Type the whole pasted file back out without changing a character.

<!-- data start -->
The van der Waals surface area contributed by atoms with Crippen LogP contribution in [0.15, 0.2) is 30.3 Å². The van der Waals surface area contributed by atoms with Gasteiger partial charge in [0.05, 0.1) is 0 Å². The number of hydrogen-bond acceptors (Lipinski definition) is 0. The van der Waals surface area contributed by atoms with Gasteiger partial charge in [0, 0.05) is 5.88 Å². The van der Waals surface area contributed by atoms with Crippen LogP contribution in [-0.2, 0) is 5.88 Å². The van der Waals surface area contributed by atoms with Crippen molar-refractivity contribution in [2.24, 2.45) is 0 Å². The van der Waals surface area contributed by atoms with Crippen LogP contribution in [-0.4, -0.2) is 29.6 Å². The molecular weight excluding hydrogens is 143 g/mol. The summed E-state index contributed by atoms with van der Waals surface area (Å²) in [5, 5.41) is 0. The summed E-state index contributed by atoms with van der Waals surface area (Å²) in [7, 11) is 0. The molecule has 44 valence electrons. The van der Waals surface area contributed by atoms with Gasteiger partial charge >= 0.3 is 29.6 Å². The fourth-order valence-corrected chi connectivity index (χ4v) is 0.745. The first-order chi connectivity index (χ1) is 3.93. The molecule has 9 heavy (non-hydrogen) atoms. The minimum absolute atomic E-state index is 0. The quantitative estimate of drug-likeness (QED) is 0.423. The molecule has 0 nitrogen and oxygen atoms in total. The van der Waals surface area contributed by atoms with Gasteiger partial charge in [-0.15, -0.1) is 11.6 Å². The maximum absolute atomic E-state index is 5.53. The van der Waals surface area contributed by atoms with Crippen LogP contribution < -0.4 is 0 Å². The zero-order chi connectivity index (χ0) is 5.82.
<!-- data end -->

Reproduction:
The van der Waals surface area contributed by atoms with Crippen LogP contribution in [0.15, 0.2) is 30.3 Å². The van der Waals surface area contributed by atoms with Gasteiger partial charge in [0.05, 0.1) is 0 Å². The number of hydrogen-bond acceptors (Lipinski definition) is 0. The van der Waals surface area contributed by atoms with Gasteiger partial charge in [0, 0.05) is 5.88 Å². The van der Waals surface area contributed by atoms with Crippen LogP contribution in [-0.2, 0) is 5.88 Å². The van der Waals surface area contributed by atoms with Crippen molar-refractivity contribution in [2.24, 2.45) is 0 Å². The van der Waals surface area contributed by atoms with Crippen LogP contribution in [-0.4, -0.2) is 29.6 Å². The molecular weight excluding hydrogens is 143 g/mol. The summed E-state index contributed by atoms with van der Waals surface area (Å²) in [5, 5.41) is 0. The summed E-state index contributed by atoms with van der Waals surface area (Å²) in [7, 11) is 0. The molecule has 44 valence electrons. The van der Waals surface area contributed by atoms with Gasteiger partial charge >= 0.3 is 29.6 Å². The fourth-order valence-corrected chi connectivity index (χ4v) is 0.745. The first-order chi connectivity index (χ1) is 3.93. The molecule has 9 heavy (non-hydrogen) atoms. The minimum absolute atomic E-state index is 0. The quantitative estimate of drug-likeness (QED) is 0.423. The molecule has 0 nitrogen and oxygen atoms in total. The van der Waals surface area contributed by atoms with Gasteiger partial charge in [-0.15, -0.1) is 11.6 Å². The maximum absolute atomic E-state index is 5.53. The van der Waals surface area contributed by atoms with Crippen LogP contribution < -0.4 is 0 Å². The zero-order chi connectivity index (χ0) is 5.82.